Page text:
South Gate’s $20 million Urban Orchard Project could be local model for species recovery

ArroyoChub
The Arroyo Chub is one of the native species that The City of South Gate and The Trust for Public Land will raise after the completion of the $20 million Urban Orchard Project. ( courtesy UC Davis)

Another sign of hope for the LA River, turning an abandoned lot into a fishery for arroyo chub and rainbow trout.

One question: Where will the trout go once they’ve been raised? The water temperature is way too hot to return them to the river. Here’s the full story from the Los Angeles Times.

The city of South Gate plans to transform a weedy and rutted field overlooking an industrialized stretch of the Los Angeles River into a sylvan retreat boasting a nursery for rare native fish that thrived before the explosive growth of Southern California after World War II.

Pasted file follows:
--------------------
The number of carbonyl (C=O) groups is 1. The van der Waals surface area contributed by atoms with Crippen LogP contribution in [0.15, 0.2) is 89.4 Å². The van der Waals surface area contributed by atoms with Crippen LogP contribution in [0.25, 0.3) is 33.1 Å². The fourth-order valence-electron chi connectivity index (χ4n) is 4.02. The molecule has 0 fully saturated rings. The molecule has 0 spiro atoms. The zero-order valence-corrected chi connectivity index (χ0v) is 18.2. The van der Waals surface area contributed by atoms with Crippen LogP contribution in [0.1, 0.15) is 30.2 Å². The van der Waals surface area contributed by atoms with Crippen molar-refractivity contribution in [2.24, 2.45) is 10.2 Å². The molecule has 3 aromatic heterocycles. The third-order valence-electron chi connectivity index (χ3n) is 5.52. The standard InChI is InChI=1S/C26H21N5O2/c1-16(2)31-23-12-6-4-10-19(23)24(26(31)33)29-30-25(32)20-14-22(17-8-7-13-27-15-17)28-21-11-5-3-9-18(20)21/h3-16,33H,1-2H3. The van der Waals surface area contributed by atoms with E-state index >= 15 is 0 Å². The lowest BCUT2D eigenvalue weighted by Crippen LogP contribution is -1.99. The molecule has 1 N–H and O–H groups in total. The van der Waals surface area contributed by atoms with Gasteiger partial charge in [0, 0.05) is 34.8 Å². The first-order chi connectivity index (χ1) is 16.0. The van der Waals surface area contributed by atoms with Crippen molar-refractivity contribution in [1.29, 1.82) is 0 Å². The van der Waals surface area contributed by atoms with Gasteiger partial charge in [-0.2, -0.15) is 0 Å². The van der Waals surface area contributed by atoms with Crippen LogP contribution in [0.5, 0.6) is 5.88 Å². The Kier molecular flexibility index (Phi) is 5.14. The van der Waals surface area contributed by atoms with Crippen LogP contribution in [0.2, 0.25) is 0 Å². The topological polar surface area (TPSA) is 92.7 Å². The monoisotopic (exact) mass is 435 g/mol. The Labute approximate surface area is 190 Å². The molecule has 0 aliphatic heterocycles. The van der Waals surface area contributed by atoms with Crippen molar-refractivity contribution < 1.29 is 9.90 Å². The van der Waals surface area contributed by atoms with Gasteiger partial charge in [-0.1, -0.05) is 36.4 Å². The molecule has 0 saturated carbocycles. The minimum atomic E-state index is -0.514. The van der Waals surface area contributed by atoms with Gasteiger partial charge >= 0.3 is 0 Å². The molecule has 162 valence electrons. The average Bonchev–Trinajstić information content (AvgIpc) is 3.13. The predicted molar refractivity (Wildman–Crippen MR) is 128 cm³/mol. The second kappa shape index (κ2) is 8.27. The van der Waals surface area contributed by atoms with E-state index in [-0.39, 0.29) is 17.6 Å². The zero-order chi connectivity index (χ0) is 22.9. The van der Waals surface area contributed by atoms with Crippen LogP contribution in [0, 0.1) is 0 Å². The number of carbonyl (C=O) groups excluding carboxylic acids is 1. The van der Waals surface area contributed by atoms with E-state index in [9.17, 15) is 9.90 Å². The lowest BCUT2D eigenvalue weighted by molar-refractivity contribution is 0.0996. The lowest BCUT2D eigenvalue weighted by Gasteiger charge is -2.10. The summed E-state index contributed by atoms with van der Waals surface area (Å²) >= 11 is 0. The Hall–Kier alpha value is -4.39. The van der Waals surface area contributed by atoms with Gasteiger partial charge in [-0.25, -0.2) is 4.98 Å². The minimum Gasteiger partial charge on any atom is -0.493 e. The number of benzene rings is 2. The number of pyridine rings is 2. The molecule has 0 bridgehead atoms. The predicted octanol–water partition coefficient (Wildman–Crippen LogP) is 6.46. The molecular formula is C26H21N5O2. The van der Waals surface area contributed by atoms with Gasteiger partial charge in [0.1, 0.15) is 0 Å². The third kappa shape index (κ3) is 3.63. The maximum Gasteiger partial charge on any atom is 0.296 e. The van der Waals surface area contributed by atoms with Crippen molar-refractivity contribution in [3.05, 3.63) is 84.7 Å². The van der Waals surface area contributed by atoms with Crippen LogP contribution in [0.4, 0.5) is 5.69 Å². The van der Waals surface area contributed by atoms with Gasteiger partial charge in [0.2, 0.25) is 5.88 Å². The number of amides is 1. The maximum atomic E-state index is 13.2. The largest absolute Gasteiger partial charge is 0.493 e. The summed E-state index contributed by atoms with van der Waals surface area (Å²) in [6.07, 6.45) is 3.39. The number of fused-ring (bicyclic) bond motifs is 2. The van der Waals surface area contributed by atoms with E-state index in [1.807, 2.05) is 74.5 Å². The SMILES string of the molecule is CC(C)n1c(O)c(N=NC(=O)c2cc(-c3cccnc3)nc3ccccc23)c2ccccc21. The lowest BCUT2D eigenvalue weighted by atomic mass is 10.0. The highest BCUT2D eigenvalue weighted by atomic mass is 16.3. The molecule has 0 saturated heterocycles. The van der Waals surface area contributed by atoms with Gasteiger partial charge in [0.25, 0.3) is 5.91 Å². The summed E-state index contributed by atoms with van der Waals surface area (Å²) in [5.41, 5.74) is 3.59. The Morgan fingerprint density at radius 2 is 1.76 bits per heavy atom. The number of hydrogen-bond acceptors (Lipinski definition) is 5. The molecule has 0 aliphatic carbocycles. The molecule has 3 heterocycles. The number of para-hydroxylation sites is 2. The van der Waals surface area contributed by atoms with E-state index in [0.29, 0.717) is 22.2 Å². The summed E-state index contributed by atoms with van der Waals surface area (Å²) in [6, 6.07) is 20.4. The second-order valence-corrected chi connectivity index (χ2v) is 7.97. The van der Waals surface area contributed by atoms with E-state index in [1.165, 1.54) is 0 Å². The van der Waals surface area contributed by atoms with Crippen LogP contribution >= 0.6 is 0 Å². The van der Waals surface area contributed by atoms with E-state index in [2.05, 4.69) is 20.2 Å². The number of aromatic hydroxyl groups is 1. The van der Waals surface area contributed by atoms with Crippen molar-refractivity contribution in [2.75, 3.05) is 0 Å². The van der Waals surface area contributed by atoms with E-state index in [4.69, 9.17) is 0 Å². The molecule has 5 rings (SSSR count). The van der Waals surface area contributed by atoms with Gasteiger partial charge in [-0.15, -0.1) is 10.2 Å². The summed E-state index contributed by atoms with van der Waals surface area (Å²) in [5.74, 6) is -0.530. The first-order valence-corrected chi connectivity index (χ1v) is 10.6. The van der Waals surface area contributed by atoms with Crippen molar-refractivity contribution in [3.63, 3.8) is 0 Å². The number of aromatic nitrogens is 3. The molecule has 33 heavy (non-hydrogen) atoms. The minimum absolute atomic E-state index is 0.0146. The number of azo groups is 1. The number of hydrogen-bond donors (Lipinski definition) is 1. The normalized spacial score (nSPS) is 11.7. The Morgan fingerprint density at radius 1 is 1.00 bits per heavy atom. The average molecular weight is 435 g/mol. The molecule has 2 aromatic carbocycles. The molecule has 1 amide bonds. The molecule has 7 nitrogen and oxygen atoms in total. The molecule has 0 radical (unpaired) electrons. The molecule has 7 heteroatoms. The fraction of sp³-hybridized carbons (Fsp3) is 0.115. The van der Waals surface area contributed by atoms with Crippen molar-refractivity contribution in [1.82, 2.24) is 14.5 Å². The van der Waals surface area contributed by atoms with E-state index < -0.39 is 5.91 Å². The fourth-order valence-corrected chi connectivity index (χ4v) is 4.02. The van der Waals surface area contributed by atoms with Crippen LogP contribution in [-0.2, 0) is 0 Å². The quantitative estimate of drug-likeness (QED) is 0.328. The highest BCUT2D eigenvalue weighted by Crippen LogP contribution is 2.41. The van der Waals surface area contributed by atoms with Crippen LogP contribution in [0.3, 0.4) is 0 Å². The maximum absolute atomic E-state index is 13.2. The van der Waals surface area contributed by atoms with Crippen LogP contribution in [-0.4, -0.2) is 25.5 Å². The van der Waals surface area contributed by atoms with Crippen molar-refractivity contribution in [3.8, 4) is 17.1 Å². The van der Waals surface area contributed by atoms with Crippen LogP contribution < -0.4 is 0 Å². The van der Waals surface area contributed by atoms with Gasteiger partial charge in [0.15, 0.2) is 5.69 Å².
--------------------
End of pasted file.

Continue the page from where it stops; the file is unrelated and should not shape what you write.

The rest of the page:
The $20-million Urban Orchard Project is slated to sprout on 7 acres of undeveloped city property sandwiched between the 710 Freeway and the river and surrounded by electrical power-line towers, truck yards, mobile homes, manufacturing plants and some of the most densely populated neighborhoods in the state.

 

See you on the river, Jim Burns

Janna 47.151.36.197

Great article! I hope this is a success and makes other cites do similar projects long the shores of their urban waterways; bring nature back, the birds, the fish and the pants and improving our green spaces, is a win for everyone.

One thought on “South Gate’s $20 million Urban Orchard Project could be local model for species recovery”

  1. Great article! I hope this is a success and makes other cites do similar projects long the shores of their urban waterways; bring nature back, the birds, the fish and the pants and improving our green spaces, is a win for everyone.

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